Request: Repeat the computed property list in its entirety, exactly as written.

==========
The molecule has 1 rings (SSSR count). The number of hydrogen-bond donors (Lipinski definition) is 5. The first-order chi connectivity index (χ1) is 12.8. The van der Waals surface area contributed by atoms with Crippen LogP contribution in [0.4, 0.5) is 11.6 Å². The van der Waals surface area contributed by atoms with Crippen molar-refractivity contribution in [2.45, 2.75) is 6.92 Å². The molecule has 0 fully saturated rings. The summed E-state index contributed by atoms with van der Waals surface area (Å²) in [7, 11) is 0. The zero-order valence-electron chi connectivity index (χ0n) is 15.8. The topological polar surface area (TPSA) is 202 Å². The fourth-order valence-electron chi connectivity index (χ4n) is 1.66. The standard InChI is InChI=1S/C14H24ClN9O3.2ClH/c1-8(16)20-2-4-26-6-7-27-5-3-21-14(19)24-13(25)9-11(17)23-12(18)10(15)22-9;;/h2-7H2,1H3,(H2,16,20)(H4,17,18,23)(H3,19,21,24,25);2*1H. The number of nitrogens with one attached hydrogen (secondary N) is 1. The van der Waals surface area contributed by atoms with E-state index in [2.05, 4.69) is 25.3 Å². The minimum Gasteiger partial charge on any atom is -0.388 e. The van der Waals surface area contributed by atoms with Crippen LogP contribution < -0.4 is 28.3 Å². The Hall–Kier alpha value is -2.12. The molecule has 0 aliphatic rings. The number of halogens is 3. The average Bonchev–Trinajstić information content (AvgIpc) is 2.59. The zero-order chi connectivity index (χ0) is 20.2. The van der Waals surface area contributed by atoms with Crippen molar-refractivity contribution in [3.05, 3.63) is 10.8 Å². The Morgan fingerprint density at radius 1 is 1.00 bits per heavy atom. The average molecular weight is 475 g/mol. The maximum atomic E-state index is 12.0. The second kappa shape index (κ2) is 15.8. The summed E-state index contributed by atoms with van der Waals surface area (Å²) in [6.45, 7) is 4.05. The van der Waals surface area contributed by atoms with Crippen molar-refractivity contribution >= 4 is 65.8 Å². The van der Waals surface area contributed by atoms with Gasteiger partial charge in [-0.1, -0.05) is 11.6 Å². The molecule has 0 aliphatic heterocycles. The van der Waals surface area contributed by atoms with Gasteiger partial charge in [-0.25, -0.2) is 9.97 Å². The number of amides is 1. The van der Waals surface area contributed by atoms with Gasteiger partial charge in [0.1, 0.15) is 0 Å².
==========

The molecule has 1 rings (SSSR count). The number of hydrogen-bond donors (Lipinski definition) is 5. The first-order chi connectivity index (χ1) is 12.8. The van der Waals surface area contributed by atoms with Crippen LogP contribution in [0.4, 0.5) is 11.6 Å². The van der Waals surface area contributed by atoms with Crippen molar-refractivity contribution in [2.45, 2.75) is 6.92 Å². The molecule has 0 fully saturated rings. The summed E-state index contributed by atoms with van der Waals surface area (Å²) in [7, 11) is 0. The zero-order valence-electron chi connectivity index (χ0n) is 15.8. The topological polar surface area (TPSA) is 202 Å². The fourth-order valence-electron chi connectivity index (χ4n) is 1.66. The standard InChI is InChI=1S/C14H24ClN9O3.2ClH/c1-8(16)20-2-4-26-6-7-27-5-3-21-14(19)24-13(25)9-11(17)23-12(18)10(15)22-9;;/h2-7H2,1H3,(H2,16,20)(H4,17,18,23)(H3,19,21,24,25);2*1H. The number of nitrogens with one attached hydrogen (secondary N) is 1. The van der Waals surface area contributed by atoms with E-state index in [2.05, 4.69) is 25.3 Å². The minimum Gasteiger partial charge on any atom is -0.388 e. The van der Waals surface area contributed by atoms with Crippen LogP contribution < -0.4 is 28.3 Å². The Hall–Kier alpha value is -2.12. The molecule has 0 aliphatic rings. The number of halogens is 3. The average Bonchev–Trinajstić information content (AvgIpc) is 2.59. The zero-order chi connectivity index (χ0) is 20.2. The van der Waals surface area contributed by atoms with Crippen molar-refractivity contribution in [3.05, 3.63) is 10.8 Å². The Morgan fingerprint density at radius 1 is 1.00 bits per heavy atom. The average molecular weight is 475 g/mol. The maximum atomic E-state index is 12.0. The second kappa shape index (κ2) is 15.8. The summed E-state index contributed by atoms with van der Waals surface area (Å²) in [6.45, 7) is 4.05. The van der Waals surface area contributed by atoms with Crippen molar-refractivity contribution >= 4 is 65.8 Å². The van der Waals surface area contributed by atoms with Gasteiger partial charge in [-0.1, -0.05) is 11.6 Å². The molecule has 0 aliphatic heterocycles. The van der Waals surface area contributed by atoms with Gasteiger partial charge in [-0.25, -0.2) is 9.97 Å². The number of amides is 1. The van der Waals surface area contributed by atoms with Gasteiger partial charge in [0.1, 0.15) is 0 Å².